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“New Poll Finds Americans View Death of Close Relative More Favorably Than Congress,” headlined the American satirical magazine The Onion recently.
That’s about right. Approval ratings for the US Congress last year were 14 per cent, the lowest since measurements began in 1974, according to the pollsters Gallup – and even that figure seems suspiciously high. Meanwhile, Barack Obama has nearly the lowest ratings of his presidency and François Hollande the lowest of any modern French president. Italian prime ministers change so quickly that it’s hard to rate them at all. Elected politicians probably haven’t been this maligned since the 1930s.
Happily, there is a solution. Voters and politicians need to grasp a basic truth: almost all politicians will fail. The good they do will happen mostly by accident. None of this is even their fault. Once we accept that, healing can begin.
We’re currently recovering from a period of political overconfidence. From 1979 to 2004, the west experienced a mini-utopian era stuffed with grand projects. Margaret Thatcher and Ronald Reagan discovered deregulation. We had the “war on drugs”, the “war on terror” and the war on Iraq. European politicians created the euro.
Generally, politicians posed as strong leaders, much like the era’s cocky CEOs. As George W Bush put it: “I am the decider, and I decide what is best.” His next words, not always remembered, were: “And what’s best is for Don Rumsfeld to remain as the secretary of defence.” Rumsfeld himself remains an object of horrified fascination partly because of his self-certainty – a relic of that political era.
The defining quotation of these 25 years was recorded by the journalist Ron Suskind from a “Bush aide” in 2004. The aide had accused Suskind of belonging to “the reality-based community”, and defined that as people who “believe that solutions emerge from your judicious study of discernible reality”. The aide added: “That’s not the way the world really works any more. We’re an empire now and when we act, we create our own reality.”
But creating their own reality didn’t work so well. By 2004, the Iraq war had gone further wrong than even vehement opponents had predicted. Then the global economy blew up. Seven lean years later, the current political moment feels so hopeless that the “reality-based community” itself has disintegrated: hardly anyone still believes that solutions emerge from judicious study of discernible reality. Rather, today’s dominant political philosophy is Murphy’s Law: whatever can go wrong, will.
Christopher Clark’s recent book The Sleepwalkers, about the outbreak of the first world war, is a history for our times. Clark depicts countries sleepwalking into war, largely through accidents, oscillations and misunderstandings. “It is not clear,” he writes, “that the term ‘policy’ is always appropriate in the pre-1914 context.”
Recently the most powerful man on earth came out and said it: he can’t do much. Obama had become president promising intentionalism: “Yes we can!” But five years on, in a 17,000-word series of interviews with The New Yorker, he gave a very different statement of his matured thinking. He said he would make mistakes. He didn’t have a “joystick” to manipulate exact outcomes. And he said his three big Middle Eastern initiatives – Iran, Israel/Palestine and Syria – each had a less than 50-50 chance of achieving a final treaty.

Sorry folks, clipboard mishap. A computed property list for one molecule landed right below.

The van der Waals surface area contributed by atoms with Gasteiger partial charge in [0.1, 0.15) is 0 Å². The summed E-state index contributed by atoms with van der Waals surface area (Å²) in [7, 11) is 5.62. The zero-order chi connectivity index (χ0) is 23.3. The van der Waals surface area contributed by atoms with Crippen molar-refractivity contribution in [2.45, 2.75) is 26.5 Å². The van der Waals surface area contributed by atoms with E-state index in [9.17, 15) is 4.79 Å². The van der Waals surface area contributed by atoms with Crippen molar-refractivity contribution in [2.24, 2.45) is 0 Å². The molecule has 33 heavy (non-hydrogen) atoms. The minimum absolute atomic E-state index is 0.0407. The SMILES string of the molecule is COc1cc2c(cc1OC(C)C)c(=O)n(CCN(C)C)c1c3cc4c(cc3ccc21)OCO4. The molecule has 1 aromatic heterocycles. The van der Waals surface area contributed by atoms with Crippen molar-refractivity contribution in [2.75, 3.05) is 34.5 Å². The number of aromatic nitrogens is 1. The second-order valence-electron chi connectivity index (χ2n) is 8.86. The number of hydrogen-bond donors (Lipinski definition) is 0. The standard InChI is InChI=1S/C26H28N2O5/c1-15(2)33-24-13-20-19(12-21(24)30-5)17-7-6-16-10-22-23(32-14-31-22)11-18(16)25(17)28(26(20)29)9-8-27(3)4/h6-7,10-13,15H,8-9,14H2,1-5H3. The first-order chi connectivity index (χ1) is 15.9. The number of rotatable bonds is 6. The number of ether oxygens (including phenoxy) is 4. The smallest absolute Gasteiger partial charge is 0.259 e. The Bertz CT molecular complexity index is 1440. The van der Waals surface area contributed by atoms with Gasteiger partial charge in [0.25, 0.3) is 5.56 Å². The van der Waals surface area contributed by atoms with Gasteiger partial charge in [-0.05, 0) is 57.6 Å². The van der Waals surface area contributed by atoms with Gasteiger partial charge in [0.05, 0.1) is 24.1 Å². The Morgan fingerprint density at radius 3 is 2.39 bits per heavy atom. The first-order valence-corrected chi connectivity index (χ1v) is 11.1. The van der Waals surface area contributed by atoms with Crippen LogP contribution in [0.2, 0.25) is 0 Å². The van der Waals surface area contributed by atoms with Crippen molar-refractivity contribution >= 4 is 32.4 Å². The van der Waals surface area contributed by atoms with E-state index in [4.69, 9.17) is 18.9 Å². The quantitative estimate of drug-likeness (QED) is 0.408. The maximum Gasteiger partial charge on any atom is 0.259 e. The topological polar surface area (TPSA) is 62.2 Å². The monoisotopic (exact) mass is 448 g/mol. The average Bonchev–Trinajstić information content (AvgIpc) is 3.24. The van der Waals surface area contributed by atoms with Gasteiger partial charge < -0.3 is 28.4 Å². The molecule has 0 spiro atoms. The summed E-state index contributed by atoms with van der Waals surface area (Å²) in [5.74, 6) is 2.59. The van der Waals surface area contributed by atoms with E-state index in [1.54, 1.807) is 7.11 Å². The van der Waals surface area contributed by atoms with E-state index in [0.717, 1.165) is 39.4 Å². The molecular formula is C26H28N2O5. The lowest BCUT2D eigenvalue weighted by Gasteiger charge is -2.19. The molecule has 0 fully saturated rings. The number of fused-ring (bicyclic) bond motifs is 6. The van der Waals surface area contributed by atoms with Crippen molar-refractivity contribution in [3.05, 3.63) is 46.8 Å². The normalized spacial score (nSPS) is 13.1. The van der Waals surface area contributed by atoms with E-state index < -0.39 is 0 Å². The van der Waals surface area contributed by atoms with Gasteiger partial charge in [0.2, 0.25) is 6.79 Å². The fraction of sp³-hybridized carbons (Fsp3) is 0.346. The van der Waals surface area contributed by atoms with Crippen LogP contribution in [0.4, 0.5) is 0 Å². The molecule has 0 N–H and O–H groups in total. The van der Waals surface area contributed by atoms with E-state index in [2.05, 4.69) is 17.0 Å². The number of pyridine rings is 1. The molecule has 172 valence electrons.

This statement of limitations is the vision we need now. Humans are fallible. They often cannot even perceive their own best interests, as behavioural economists have pointed out. Almost every new policy will initially fail.
The discovery of human fallibility comes in cycles but isn’t new. A favourite contemporary response is: “Let’s sideline people and let data decide.” But the American data guru Nate Silver dismisses that idea. Data almost never reveal an unmistakable truth, he says. Human interpretation – inevitably fallible – is required.
Thinkers such as Michael Oakeshott and Friedrich Hayek drew a conservative conclusion from human fallibility: politicians should beware of changing anything. But there is a more optimistic conclusion: politicians can improve the world, but only slowly, bit by bit. Rather than grand projects, the philosopher Karl Popper advocated “piecemeal social engineering”. Try something small, that’s easily reversed – a new tax, say, or sanctions against Iran. If it works, you scale it up. If not, you drop it. Politicians should be encouraged to “flip-flop”. Flip-flopping is often smart policy. By contrast, grand projects such as invading Iraq or creating the euro are hard to exit, says Peter Antonioni, lecturer in management at University College London.
Even climate change requires piecemeal solutions, says Roger Pielke Jr, political scientist at the University of Colorado. Rather than pursuing a grand global treaty, try lots of smaller initiatives – funding renewables, carbon capture experiments – and scale up the promising ones. This is the science of “muddling through”.
To embrace it, we need a new politics. Politicians traditionally promise the moon tomorrow. As Pielke says, nobody wins elections with, “What do we want?” “Muddling through!” “When do we want it?” “Incrementally!” But promising the moon no longer persuades anyone. Politicians might try offering muddling through instead.
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